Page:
My son starts second grade in the fall, and for the school year, he is given his very own iPad that he’ll get to take home with him – he will be fully set up to receive any information he wants in an instant. The way he is learning is certainly different from when I was a kid, and it makes me both excited and scared. It’s exciting that the world is seemingly at his fingertips; however, it’s also scary because it’s all so foreign to me, and it’s hard for me to keep up.
As a child, my family owned a full set of Encyclopedia Brittanicas that were neatly placed on our bookshelf. If I wanted to know the answer to anything, my parents would point to the large encyclopedias and tell me to find out for myself. And so I would. Lifting the heavy books onto my desk, I would flip through the pages until I found my answer. If I wanted more details, I would have my parents take me to the library, where unchartered worlds were waiting to be explored deep inside the pages of books.
Today, my children view books differently. They are not so much filled with information as they are filled with entertainment. If it takes too long to find an answer to their question, they will just ask Google. Times are certainly changing!
From the way math is taught to lunchtime and more, here are six ways education has changed since I was a kid.
When I was a kid, my teachers and parents met face-to-face once a year during the highly anticipated parent-teacher conference.
Today, I receive text messages from my children’s teachers almost daily. I’m given updates on curriculum, special events that are happening, snow days, behavior issues (“Gavin seemed distant today in class”), and much more. It feels great having access to my kids’ teachers at my fingertips and getting real-time updates on how they are progressing. By the time parent-teacher conferences roll around, my husband and I are already well-informed on the kids’ progress and use the meeting to touch-base.
Yes, information is so much easier to come by, but all of this information still needs the guidance of a teacher for proper application. Teaching environments have become more digital as well. Traditional black chalkboards are giving way to interactive whiteboards. These allow teachers the ability to access the internet in front of the class to provide engaging teaching resources that fully engage students’ attention.
Individuality is celebrated
The days of being bullied or ostracized for being different seem to be slowly turning. Though bullying looks different now with the advent of social media, things like individuality, gender equality, and diversity are being embraced by schools and teachers alike. During a time when children are learning who they are and what their interests lie in, inclusivity in schools is a great way to build self-esteem and authenticity.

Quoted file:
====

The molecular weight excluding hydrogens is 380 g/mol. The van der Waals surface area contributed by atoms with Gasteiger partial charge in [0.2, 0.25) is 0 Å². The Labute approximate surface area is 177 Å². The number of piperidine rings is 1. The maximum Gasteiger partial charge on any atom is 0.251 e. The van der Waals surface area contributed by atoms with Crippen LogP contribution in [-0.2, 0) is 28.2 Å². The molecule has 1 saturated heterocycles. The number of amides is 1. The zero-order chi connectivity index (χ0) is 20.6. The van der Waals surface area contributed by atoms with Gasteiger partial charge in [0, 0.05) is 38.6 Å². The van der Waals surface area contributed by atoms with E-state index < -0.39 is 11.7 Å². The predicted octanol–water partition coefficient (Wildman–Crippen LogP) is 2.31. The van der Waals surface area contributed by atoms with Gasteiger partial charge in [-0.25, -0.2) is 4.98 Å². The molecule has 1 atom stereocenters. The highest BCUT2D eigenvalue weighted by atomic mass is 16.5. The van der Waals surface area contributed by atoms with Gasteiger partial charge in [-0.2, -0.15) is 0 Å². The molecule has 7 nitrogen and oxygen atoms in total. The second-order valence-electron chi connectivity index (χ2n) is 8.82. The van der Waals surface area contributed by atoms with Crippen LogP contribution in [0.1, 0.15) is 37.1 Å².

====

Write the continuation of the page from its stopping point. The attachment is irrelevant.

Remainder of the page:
Less time for lunch
During school, my children are given 30 minutes for lunch. This includes grabbing their lunch boxes and walking to and from the cafeteria. Between settling in and socializing, there is hardly any time to properly eat their lunches. I remember having ample time to socialize and eat my entire lunch with room to spare. When my kids come home with food still in their lunch boxes, I’ll ask them if they didn’t like what I packed them. Sometimes they’ll answer, “I didn’t have time to eat that,” and it is beyond frustrating to hear that.
As a child, it was always part of our usual school routine to have fire safety drills. Today, my children now consider lockdown drills as part of their school routine. The first time my son came home to tell me about his school’s lockdown drill (he called it a safety drill), I was shocked. When I asked him what he and his classmates had to do, he told me they had to hide behind the teacher’s desk while she locked the door and placed covers over the windows. They had to stay silent for 10 full minutes as the classroom lights were turned off and they were crouched on the floor with their hands over their heads. Part of me is disgusted that this is the world that we live in; the other part of me is grateful that their school has these measures in place.
Common Core math
When my son began bringing home math homework, I was adamant that he was doing it wrong. That is until I realized that he was being taught math very differently than I learned it. At first glance, Common Core math looks very strange. A simple equation now takes a multitude of steps to complete. Why? According to the U.S. Chamber of Commerce Foundation, this approach helps students understand how and why math problems work — called “number sense” — showing that numbers are just flexible things made up of other numbers and makes solving math problems that much easier.
At the end of the day, I truly believe that education, and all of its various approaches, are so much better than they were when I was a child. My children are so much more well-rounded than I ever was at their age and have a deep compassion for the world around them. This makes me excited for the type of wonderful adults they will grow up to become.